Editor’s Note: This list originally ran in 2012, but with the election ramping up with Rand Paul and Hilary Clinton announcing their candidacy this week, we thought it would be a good time to remind our candidates which sort of songs to avoid when choosing your election anthem.
The first Presidential debate of 2012 was last night, which seemed to us like perfect timing to take a serious (and not-so-serious) look at the choice of campaign songs over our proud American history. What we found was plenty of choices not to be so proud of, with a lot of songs standing out as completely perplexing. While every step made and word said is carefully planned in presidential campaigns, it’s surprising how ridiculous and flat-out confusing so many campaign song choices are. So without further ado, here are ten most ridiculous campaign songs in U.S. History.
George W. Bush – “Only In America” by Brooks & Dunn
Nothing breaks your dumb, hillbilly reputation like picking a phony patriotic song like “Only In America” which shares its namesake with a Larry the Cable Guy TV Show.
Barack Obama – “Only In America” by Brooks & Dunn
The only thing more perplexing than the use of this song is the use of this song after Bush used it; nothing like taking notes from the president with the worst approval rating in history. Fortunately for Obama, the rest of his campaign songs are downright brilliant, from Springsteen’s “The Rising” to Stevie Wonder’s “Sign, Sealed, Delivered I’m Yours” to Jackie Wilson’s “Higher and Higher”. It may be manufactured by his favorite intern, but it is straight hip.
George McGovern – “Bridge Over Troubled Water” by Simon & Garfunkel
The message is right on “Bridge Over Troubled Water” for a re-election campaign vs. Richard Nixon, but you can’t pick a more somber song to run a campaign on. I would rather sulk all-day with my head in a pillow than go out and vote with “Bridge Over Troubled Water”.
Ronald Reagan – “California Here We Come” by Oscar Brand
Classic Hollywood move. Nothing unites the nation like singling out the glamorous state you come from. Not only that, but having a song written just for you is also not exactly the coolest move.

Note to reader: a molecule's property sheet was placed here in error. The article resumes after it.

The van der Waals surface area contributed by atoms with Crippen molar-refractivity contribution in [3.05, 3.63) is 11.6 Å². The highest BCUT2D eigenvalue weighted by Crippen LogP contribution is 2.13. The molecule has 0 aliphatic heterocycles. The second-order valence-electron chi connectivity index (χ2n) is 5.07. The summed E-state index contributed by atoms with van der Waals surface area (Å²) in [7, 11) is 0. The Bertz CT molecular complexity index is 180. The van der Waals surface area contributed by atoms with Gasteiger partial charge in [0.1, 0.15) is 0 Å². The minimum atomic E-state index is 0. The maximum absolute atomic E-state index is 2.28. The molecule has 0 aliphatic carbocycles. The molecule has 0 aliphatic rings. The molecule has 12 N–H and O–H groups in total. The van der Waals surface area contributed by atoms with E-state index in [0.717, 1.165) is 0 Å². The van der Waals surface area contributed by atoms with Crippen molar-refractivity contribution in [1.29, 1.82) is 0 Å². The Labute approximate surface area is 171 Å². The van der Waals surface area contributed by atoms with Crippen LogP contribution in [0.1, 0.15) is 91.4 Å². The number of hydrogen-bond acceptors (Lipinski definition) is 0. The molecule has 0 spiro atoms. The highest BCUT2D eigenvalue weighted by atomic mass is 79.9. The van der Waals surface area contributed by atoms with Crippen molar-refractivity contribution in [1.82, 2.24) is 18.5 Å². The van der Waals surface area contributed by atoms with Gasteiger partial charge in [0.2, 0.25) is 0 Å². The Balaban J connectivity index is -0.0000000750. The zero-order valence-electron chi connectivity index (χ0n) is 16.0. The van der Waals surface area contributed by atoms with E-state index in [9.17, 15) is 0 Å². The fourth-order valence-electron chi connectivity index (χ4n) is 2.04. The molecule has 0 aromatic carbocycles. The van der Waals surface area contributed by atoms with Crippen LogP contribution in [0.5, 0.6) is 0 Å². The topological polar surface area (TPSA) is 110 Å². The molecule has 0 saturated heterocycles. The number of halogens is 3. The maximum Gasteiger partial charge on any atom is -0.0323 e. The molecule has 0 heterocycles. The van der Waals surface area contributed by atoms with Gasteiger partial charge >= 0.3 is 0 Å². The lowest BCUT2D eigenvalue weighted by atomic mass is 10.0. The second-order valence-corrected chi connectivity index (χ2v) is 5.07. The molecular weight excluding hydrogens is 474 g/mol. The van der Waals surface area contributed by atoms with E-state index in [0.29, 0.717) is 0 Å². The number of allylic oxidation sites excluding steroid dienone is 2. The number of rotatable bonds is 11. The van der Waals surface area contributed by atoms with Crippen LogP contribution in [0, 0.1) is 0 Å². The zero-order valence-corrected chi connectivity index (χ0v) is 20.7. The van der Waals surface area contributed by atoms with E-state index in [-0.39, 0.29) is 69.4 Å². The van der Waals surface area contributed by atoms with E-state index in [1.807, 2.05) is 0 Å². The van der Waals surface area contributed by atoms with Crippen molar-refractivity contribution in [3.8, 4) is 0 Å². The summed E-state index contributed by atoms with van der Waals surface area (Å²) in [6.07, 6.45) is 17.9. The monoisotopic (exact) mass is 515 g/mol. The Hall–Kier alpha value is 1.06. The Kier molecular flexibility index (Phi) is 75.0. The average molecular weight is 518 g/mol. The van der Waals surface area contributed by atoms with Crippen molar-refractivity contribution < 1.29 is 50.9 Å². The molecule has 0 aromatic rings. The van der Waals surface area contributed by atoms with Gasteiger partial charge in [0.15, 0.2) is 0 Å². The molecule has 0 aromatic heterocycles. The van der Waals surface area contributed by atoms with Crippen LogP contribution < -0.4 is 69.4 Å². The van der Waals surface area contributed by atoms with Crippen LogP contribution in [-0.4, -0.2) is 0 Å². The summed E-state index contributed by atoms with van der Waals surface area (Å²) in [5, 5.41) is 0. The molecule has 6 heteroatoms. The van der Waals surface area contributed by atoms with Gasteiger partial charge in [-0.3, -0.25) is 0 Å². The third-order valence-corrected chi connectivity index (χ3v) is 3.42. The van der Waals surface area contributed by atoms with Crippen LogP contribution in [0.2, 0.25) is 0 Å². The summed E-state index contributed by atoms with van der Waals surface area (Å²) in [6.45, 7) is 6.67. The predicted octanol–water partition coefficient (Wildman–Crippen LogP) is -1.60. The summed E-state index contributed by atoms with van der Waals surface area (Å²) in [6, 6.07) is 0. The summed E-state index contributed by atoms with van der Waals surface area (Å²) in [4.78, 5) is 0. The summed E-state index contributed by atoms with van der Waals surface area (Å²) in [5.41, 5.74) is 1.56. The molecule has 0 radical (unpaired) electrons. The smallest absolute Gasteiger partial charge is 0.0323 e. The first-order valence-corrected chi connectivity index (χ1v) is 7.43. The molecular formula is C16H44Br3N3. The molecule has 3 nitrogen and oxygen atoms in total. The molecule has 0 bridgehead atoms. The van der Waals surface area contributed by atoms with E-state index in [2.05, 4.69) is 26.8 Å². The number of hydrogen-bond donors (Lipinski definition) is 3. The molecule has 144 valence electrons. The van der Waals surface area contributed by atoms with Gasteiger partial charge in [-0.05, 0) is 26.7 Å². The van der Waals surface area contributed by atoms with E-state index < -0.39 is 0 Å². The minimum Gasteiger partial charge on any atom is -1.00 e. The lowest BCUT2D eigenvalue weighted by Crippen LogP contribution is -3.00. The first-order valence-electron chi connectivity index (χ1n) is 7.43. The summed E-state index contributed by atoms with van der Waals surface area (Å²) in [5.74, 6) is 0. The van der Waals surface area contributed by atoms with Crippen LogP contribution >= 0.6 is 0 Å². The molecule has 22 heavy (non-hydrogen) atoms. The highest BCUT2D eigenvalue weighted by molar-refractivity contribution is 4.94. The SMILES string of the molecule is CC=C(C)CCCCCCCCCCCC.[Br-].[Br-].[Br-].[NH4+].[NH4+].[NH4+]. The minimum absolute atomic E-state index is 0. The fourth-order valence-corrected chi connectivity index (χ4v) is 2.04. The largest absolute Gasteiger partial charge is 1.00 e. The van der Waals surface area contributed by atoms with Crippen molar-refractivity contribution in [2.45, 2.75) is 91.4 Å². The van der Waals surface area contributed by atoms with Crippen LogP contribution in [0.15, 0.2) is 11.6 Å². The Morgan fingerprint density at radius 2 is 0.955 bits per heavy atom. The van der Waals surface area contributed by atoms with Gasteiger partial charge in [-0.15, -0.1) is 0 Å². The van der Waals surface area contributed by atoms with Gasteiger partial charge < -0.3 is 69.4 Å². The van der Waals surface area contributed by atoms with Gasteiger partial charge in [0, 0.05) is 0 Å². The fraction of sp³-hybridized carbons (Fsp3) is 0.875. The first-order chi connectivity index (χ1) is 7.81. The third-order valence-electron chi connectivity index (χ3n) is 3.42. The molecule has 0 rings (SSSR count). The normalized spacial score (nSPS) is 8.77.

Michael Dukakis – “America” by Neil Diamond
Not sure how you can lose an election when you summon the power of Jew Elvis (Neil Diamond), but even the worst of candidates can defy the odds. Michael Dukakis’ use of Diamond’s “America” is also rather perplexing considering the song is pretty strictly about immigration, a touchy issue in the last 25 years that you don’t necessarily want to push as your campaign slogan.
Mitt Romney – “Born Free” by Kid Rock
We all laughed out loud when we saw that Mitt Romney and Kid Rock have been paired together. I feel fairly confident to say that Kid Rock was part of the 47% of America Romney said was helpless before Rock broke big with the rap rock banger “Ba Wit Da Ba”.
George W. Bush – “I Won’t Back Down” by Tom Petty
This is our favorite story of the list. Dub-ya went for “I Won’t Back Down” by Tom Petty – an admittedly great campaign song – to only later back down from Tom Petty, pulling the song from his campaign after Petty threatened him for using it. Petty later played the song on behalf of the Bush’s opponent Al Gore. Talk about the ultimate back fire. Good thing for Bush, Petty is a popular musician, but not a true electoral winner.
Ross Perot – “Crazy” by Patsy Cline
File this one under straight-up confusing. Usually you don’t want to associate your campaign with the word “crazy”, and usually you don’t want to use a sappy and sensual love song to get people to vote for your big-eared billionaire Texan.
Bob Dole – “Dole Man” by Sam and Dave
This files under the ridiculously awesome category. Is there a more perfect pairing in the world than a punned version of a sexual soul classic and the oldest, whitest presidential candidate in recent memory? Changing Sam and Dave’s “Soul Man” to “Dole Man” with only a change of chorus is simply amazing. That means the song still includes such lyrical gems in regards to Dole as “Good lovin’, I got a truck load/And when you get it, you got something/So don’t worry, ’cause I’m coming” and “I learned how to love before I could eat/I was educated at Woodstock/When I start lovin’, oh, I can’t stop”. Never has a campaign song been so ripe with Viagra jokes.
John McCain – “Take a Chance On Me” by ABBA
We couldn’t get over how amazingly passive this song is for a campaign song. When you pick the same song one of the most toothless TV character of all-time, Andy Bernard, used to ask out Angela on the Office, it’s not the most convincing song of all time. Looks like McCain was going less for the “Why” and more for the “Why Not” strategy. Maybe he was just trying to counteract his ridiculously tasteless take on the Beach Boys “Barbara Ann” (Bomb Bomb Iran).
These songs missed our list, just like the candidates that go with these songs fell flat in the primary.
Mike Huckabee – “More Than a Feeling” by Boston
Nothing says pure ecstasy like voting for Mike Huckabee. I can just see Austin locked in his law school dorm room in the spring of ‘08 in his “I Heart Huckabee” t-shirt air-riffing “More Than A Feeling” as he dreams of four years with Huckabee at the helm.
Rudy Giuliani – “Rudie Can’t Fail” by The Clash
Other than “Dole Man” this is about as ridiculously awesome as a campaign song gets. Nothing like using the anti-establishment punk spirit to use the perfectly rocking and perfectly titled “Rudy Can’t Fail” for a campaign slogan.
Rudy Giuliani – “Take Us Out” by Jerry Goldsmith (Theme from Rudy)
As you can tell, Rudy G just got it. Using the theme from one of the best sports movies about one of the worst sports teams, Rudy Giuliani once again used his name to awesome heights.
So there’s the list. Let us know what we unforgivably missed, got right, or just rip on us in general.